The (Civil) Society 

An anti-social debut

IF THIS WERE GOING to be a traditional society column, it might start out with who wore what to a fancy party to which you probably weren’t invited.

Maybe it would include some photos from an event you couldn’t afford to attend and/or fawning descriptions of homes you’ll never visit unless you’re delivering a pizza.

There’d be space dedicated to debutantes and power deals and real housewives making drama.

Not that there’s anything wrong with that — clearly, reveling vicariously in the doings of the wealthy and well–known brings the masses much joy. But it’s high time the rest of the proletariat got some ink.

Savannah society includes so much more than the upper crust: This city is a mixed bag of historic bloodlines and Yankee imports, a hard–working but backsliding middle class and a largely–ignored underclass, those making their homes amid the midtown bustle and those living quietly among the egrets near the marsh.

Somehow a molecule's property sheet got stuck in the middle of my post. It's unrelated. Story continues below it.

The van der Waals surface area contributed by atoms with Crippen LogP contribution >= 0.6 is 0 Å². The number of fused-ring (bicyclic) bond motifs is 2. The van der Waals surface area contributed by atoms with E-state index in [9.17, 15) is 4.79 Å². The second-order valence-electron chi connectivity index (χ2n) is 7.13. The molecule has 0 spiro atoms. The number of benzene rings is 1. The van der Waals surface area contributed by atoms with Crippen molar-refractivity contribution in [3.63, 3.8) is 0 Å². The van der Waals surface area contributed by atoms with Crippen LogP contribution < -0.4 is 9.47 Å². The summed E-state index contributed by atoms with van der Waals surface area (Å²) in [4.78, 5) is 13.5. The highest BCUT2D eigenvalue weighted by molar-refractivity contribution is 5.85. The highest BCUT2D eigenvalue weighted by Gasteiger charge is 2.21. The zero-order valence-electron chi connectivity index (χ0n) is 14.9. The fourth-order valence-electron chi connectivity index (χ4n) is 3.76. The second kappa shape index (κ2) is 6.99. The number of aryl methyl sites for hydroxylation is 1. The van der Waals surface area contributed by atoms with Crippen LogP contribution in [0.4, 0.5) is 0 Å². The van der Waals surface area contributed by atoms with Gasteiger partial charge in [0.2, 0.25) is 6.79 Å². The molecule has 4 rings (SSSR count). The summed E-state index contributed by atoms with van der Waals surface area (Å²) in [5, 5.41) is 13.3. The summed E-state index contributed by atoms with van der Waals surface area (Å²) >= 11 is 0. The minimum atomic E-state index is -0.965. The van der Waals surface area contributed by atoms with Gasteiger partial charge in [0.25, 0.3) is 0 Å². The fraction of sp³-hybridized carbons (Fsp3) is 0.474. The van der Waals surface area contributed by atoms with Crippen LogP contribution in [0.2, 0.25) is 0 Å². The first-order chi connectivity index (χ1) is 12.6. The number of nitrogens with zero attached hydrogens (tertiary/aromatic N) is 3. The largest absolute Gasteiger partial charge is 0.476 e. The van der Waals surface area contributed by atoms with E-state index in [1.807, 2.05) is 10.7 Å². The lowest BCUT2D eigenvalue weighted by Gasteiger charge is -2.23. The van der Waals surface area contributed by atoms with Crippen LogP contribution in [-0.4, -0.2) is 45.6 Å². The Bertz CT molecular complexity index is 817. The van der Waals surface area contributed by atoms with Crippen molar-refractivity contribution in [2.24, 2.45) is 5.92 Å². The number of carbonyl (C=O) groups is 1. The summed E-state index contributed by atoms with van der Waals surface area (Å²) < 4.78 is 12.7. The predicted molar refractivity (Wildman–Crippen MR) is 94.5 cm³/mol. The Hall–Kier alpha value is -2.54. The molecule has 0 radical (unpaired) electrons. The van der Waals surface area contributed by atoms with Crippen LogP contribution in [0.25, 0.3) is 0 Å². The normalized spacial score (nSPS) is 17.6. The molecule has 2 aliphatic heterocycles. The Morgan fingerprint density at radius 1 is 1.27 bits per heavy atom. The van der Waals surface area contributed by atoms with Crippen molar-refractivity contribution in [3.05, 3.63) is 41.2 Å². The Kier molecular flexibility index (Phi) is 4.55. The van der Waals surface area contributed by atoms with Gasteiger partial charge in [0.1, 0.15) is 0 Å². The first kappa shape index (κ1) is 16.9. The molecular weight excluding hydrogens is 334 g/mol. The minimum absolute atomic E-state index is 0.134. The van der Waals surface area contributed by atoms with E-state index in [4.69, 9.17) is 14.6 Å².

Our skin is every shade between deep black and lily white, and though racism is occasionally lamented on both “sides,” most people will tell you that folks is just folks. We wear business suits, tattered jeans and flip–flops, sometimes all at the same time.

Savannah is lauded as a jewel of Southern progress and castigated for being 20 years behind the times. Depending on what facet of this diamond you’re focused on, both views are true.

We are surrounded by natural beauty and have set a national standard for historic preservation, yet we have yet to make any real progress on the issues of crime, poverty, a broken public education system, corporate hijacking of our local resources and petty in–fighting in our city council.

Yes, we have so much to be proud of in Savannah, and it’s so easy to toast ourselves and turn a blind eye to the less lovely parts of life here. But eventually all comes home to roost.